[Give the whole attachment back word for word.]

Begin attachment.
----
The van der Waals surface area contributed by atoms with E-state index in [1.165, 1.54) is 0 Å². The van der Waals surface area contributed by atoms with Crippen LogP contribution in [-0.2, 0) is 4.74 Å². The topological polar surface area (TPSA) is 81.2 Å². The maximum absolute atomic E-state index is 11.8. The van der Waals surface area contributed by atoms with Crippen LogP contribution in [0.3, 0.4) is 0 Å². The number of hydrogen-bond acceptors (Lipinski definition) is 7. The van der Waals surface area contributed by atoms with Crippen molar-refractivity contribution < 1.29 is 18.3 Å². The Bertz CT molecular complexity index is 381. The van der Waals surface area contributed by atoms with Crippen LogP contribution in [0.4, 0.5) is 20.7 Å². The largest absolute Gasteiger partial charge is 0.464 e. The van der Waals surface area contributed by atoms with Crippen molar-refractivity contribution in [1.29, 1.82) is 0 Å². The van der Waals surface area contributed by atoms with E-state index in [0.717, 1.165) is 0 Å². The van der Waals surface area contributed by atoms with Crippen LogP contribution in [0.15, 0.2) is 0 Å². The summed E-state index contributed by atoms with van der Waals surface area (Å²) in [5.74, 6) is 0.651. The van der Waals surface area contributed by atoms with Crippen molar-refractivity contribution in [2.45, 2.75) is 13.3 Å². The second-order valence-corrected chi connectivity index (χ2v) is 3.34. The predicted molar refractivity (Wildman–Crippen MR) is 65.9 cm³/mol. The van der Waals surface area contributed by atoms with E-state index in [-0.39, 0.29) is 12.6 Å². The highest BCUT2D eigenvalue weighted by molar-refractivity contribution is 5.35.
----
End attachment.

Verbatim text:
The van der Waals surface area contributed by atoms with E-state index in [1.165, 1.54) is 0 Å². The van der Waals surface area contributed by atoms with Crippen LogP contribution in [-0.2, 0) is 4.74 Å². The topological polar surface area (TPSA) is 81.2 Å². The maximum absolute atomic E-state index is 11.8. The van der Waals surface area contributed by atoms with Crippen LogP contribution in [0.3, 0.4) is 0 Å². The number of hydrogen-bond acceptors (Lipinski definition) is 7. The van der Waals surface area contributed by atoms with Crippen molar-refractivity contribution < 1.29 is 18.3 Å². The Bertz CT molecular complexity index is 381. The van der Waals surface area contributed by atoms with Crippen LogP contribution in [0.4, 0.5) is 20.7 Å². The largest absolute Gasteiger partial charge is 0.464 e. The van der Waals surface area contributed by atoms with Crippen molar-refractivity contribution in [1.29, 1.82) is 0 Å². The van der Waals surface area contributed by atoms with E-state index in [0.717, 1.165) is 0 Å². The van der Waals surface area contributed by atoms with Crippen LogP contribution in [0.15, 0.2) is 0 Å². The summed E-state index contributed by atoms with van der Waals surface area (Å²) in [5.74, 6) is 0.651. The van der Waals surface area contributed by atoms with Crippen molar-refractivity contribution in [2.45, 2.75) is 13.3 Å². The second-order valence-corrected chi connectivity index (χ2v) is 3.34. The predicted molar refractivity (Wildman–Crippen MR) is 65.9 cm³/mol. The van der Waals surface area contributed by atoms with E-state index in [-0.39, 0.29) is 12.6 Å². The highest BCUT2D eigenvalue weighted by molar-refractivity contribution is 5.35.